From Los Angeles to New York City and Miami to Dallas, professional basketball fans face November without the NBA. The league keeps canceling games because of the ongoing lockout as players and owners squabble over future contracts.
Most NBA cities have other professional sports to turn to with hoops on hiatus. But some markets, like downtown Oklahoma City, only have one game in town.
It's lunchtime at Coach's, a popular sports restaurant and bar attached to the Bricktown Ballpark in Oklahoma City. Customer Maria Allen says it's busy here — but nothing like nights when the Oklahoma City Thunder plays.
"I know what Bricktown looks like when it's a game, and so I can just imagine that these restaurants down here are hurting not having that business," Allen says.
Coach's sees about a 15 percent jump in sales when the Thunder plays home games.
Chad Vesper, sitting a few tables away, has been watching more college football to fill the basketball void. Vesper says all he ever hears in the media is what players or owners are losing.
"What you don't always hear about is the hot dog vendor and the person taking tickets and the restaurants down here — that's a huge impact," Vesper says, "and certainly to the tax revenue for the city."
In Oklahoma City, economists estimate each lost game is a million-dollar hit to the economy. Even with that, Mayor Mick Cornett says he's not as worried about the loss of money; he's more concerned about the way the games boost the metro's image.
"The idea of having Kevin Durant out there playing with 'Oklahoma City' on his chest and being in sports magazines and the team being on national television," Cornett says, "those are very positive elements for the community, and there's an indirect economic development to all of that."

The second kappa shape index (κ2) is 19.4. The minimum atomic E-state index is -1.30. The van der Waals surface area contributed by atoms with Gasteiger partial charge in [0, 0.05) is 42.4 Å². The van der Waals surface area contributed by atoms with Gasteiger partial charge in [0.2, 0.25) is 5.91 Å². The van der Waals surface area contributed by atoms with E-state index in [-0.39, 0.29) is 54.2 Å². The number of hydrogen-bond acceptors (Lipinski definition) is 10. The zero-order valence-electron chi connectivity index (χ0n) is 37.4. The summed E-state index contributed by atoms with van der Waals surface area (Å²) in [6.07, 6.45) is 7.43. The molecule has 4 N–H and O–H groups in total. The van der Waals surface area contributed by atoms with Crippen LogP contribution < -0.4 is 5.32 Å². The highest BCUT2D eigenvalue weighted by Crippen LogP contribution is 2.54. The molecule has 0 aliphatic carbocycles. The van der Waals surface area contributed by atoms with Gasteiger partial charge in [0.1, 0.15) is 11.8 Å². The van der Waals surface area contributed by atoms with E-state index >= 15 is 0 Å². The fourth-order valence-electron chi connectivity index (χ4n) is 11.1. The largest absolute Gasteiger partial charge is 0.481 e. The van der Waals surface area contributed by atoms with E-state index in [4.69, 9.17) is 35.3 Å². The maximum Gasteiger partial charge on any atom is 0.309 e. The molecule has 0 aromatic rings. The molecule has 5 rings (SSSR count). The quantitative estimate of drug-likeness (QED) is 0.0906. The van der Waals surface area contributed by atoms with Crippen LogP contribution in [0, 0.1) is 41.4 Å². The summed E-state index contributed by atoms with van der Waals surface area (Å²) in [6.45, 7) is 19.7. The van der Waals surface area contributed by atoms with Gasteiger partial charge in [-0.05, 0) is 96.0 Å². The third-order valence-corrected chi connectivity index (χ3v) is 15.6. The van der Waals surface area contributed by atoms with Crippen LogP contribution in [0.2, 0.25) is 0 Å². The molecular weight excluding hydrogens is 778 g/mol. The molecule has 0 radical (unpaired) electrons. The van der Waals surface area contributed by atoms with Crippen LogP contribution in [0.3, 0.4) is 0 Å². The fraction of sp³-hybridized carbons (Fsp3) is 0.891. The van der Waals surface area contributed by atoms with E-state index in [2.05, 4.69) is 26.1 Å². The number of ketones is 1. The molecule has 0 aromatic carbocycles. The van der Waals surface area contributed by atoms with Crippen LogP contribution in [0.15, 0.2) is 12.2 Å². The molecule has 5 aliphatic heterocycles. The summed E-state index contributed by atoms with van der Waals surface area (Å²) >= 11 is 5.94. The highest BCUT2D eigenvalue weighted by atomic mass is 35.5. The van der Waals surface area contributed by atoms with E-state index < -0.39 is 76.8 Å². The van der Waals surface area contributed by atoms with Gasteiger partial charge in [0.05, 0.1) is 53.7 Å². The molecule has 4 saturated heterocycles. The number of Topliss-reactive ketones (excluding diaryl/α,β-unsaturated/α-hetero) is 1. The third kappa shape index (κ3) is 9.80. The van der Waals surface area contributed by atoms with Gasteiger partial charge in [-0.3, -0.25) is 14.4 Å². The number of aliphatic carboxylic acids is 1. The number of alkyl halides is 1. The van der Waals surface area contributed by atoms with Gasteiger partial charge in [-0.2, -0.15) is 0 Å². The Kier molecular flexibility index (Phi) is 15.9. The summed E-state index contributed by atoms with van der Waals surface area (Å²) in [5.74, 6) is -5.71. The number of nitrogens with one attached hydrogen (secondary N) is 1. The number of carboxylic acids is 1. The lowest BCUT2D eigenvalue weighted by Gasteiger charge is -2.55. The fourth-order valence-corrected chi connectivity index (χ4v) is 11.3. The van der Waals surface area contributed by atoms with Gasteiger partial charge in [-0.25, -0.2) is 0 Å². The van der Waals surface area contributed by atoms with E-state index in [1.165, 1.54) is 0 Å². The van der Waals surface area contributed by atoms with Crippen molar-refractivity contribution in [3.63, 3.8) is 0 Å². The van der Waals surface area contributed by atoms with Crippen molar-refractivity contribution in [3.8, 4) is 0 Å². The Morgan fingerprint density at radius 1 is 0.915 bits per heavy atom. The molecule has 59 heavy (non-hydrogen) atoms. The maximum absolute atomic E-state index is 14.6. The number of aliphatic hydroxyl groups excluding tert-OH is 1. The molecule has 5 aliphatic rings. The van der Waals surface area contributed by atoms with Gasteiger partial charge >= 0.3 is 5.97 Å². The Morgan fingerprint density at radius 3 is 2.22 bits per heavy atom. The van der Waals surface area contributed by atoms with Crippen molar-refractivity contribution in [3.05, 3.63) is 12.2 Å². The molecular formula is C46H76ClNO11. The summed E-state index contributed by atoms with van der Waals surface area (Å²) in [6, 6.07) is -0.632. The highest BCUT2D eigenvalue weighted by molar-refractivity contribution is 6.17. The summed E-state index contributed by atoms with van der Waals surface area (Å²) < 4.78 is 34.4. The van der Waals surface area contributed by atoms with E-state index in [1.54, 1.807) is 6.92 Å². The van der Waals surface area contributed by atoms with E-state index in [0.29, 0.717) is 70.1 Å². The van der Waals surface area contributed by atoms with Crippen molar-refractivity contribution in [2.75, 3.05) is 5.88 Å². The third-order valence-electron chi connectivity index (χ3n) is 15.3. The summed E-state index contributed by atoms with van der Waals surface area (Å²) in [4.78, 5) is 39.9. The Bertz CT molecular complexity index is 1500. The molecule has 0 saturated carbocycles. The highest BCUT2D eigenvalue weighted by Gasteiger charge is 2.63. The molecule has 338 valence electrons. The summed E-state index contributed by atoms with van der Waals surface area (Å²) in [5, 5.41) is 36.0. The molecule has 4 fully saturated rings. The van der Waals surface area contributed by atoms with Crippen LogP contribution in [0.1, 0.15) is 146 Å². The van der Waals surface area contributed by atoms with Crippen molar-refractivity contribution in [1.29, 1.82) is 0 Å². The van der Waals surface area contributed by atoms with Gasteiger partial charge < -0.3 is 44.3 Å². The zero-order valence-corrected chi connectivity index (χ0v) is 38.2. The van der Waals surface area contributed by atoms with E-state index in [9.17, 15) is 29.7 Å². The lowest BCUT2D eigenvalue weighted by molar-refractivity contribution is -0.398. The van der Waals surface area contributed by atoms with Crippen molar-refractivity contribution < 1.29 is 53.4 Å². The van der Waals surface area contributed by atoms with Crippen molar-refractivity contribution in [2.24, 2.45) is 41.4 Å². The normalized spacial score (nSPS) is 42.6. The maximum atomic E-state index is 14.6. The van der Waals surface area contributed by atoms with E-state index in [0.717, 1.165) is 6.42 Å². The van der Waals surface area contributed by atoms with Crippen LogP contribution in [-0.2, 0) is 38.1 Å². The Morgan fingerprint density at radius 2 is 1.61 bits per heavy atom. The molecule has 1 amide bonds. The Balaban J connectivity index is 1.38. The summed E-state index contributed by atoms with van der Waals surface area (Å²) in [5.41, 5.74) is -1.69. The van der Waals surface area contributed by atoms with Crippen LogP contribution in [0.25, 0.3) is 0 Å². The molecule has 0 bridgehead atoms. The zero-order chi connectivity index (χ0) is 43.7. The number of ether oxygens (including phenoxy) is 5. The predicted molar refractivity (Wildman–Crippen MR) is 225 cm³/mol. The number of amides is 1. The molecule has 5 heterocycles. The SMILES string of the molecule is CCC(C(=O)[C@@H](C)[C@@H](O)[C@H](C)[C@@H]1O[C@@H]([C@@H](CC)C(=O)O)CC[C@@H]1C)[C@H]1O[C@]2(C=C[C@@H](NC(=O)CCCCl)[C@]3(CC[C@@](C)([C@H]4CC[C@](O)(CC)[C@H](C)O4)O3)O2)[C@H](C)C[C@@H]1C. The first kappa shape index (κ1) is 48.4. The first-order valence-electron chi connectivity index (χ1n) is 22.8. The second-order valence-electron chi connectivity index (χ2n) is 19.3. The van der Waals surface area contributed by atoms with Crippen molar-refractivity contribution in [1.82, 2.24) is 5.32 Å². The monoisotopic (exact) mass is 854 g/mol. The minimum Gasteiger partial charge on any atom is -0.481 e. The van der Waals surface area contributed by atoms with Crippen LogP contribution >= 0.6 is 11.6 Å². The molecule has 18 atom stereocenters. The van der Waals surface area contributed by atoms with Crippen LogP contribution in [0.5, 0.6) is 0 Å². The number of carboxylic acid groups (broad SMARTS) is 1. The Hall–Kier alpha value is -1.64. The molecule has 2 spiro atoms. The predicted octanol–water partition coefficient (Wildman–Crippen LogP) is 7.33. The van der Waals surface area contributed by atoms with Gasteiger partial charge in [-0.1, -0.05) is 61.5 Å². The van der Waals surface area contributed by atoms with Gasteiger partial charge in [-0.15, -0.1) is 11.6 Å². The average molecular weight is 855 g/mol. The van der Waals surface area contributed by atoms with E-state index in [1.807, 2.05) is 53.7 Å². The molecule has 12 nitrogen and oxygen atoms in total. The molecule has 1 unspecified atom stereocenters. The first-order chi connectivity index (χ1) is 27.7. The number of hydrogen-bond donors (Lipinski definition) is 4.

So far, the NBA's monthlong cancellation will mean the loss of seven home games in Oklahoma City. Officials book other events in the 18,000-seat arena around the team's expected season. But on canceled game nights, the center will likely stay empty, further hurting the regional economy.
Tim Linville, the Chesapeake Energy Arena's marketing director, says the arena employs about 100 full-time employees and 500 part-time employees to help with things like ticket sales, concessions and security.
"We're ready no matter what, so if they tell us tomorrow that they're ready to play, we're ready to go," Linville says. "The big impact on us running the building is the fact that until they come back, we don't have as many hours for our part-time people."
If the lockout ends soon, the first game would be on Dec. 4 against the New Orleans Hornets. But back at Coach's restaurant, Vesper says it's too soon to say if fans — and their money — will return.
"If they try to squeeze in too many games in a season that's already shortened, that may have an impact on how the fans treat the players and the owners, that type of thing, so we'll have to wait and see probably," he says.
The Thunder moved to Oklahoma from Seattle three years ago, so the state isn't dependent on the team. But in a sluggish economy, any money lost is money that can't be used in a recovery.
Copyright 2011 National Public Radio. To see more, visit http://www.npr.org/.